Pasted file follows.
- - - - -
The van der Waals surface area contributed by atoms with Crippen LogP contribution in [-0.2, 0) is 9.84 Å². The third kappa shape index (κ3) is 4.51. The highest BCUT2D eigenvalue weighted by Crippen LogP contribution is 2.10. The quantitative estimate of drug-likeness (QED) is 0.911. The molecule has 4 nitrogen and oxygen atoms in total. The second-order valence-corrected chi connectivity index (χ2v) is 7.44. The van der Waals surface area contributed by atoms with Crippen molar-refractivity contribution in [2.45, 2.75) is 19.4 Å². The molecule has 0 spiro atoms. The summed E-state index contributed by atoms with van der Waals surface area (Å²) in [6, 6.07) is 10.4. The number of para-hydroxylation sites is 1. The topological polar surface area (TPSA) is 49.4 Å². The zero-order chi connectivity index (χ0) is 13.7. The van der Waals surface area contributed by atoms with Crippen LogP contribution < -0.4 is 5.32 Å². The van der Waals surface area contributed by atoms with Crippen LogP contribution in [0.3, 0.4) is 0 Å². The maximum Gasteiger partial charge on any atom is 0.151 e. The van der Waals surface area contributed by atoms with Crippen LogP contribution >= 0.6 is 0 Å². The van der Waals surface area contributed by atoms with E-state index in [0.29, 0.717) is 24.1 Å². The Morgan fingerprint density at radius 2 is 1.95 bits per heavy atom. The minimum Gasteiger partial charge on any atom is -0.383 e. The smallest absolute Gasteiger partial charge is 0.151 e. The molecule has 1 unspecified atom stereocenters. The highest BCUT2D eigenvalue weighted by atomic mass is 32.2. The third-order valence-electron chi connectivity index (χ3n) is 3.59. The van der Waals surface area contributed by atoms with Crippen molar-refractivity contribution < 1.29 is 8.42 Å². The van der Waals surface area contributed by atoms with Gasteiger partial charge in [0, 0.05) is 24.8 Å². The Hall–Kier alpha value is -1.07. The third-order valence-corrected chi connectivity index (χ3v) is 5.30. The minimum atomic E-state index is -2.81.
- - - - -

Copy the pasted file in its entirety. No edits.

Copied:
The van der Waals surface area contributed by atoms with Crippen LogP contribution in [-0.2, 0) is 9.84 Å². The third kappa shape index (κ3) is 4.51. The highest BCUT2D eigenvalue weighted by Crippen LogP contribution is 2.10. The quantitative estimate of drug-likeness (QED) is 0.911. The molecule has 4 nitrogen and oxygen atoms in total. The second-order valence-corrected chi connectivity index (χ2v) is 7.44. The van der Waals surface area contributed by atoms with Crippen molar-refractivity contribution in [2.45, 2.75) is 19.4 Å². The molecule has 0 spiro atoms. The summed E-state index contributed by atoms with van der Waals surface area (Å²) in [6, 6.07) is 10.4. The number of para-hydroxylation sites is 1. The topological polar surface area (TPSA) is 49.4 Å². The zero-order chi connectivity index (χ0) is 13.7. The van der Waals surface area contributed by atoms with Crippen LogP contribution < -0.4 is 5.32 Å². The van der Waals surface area contributed by atoms with Crippen LogP contribution in [0.3, 0.4) is 0 Å². The maximum Gasteiger partial charge on any atom is 0.151 e. The van der Waals surface area contributed by atoms with Crippen LogP contribution >= 0.6 is 0 Å². The van der Waals surface area contributed by atoms with E-state index in [0.29, 0.717) is 24.1 Å². The Morgan fingerprint density at radius 2 is 1.95 bits per heavy atom. The minimum Gasteiger partial charge on any atom is -0.383 e. The smallest absolute Gasteiger partial charge is 0.151 e. The molecule has 1 unspecified atom stereocenters. The highest BCUT2D eigenvalue weighted by atomic mass is 32.2. The third-order valence-electron chi connectivity index (χ3n) is 3.59. The van der Waals surface area contributed by atoms with Crippen molar-refractivity contribution < 1.29 is 8.42 Å². The van der Waals surface area contributed by atoms with Gasteiger partial charge in [0, 0.05) is 24.8 Å². The Hall–Kier alpha value is -1.07. The third-order valence-corrected chi connectivity index (χ3v) is 5.30. The minimum atomic E-state index is -2.81.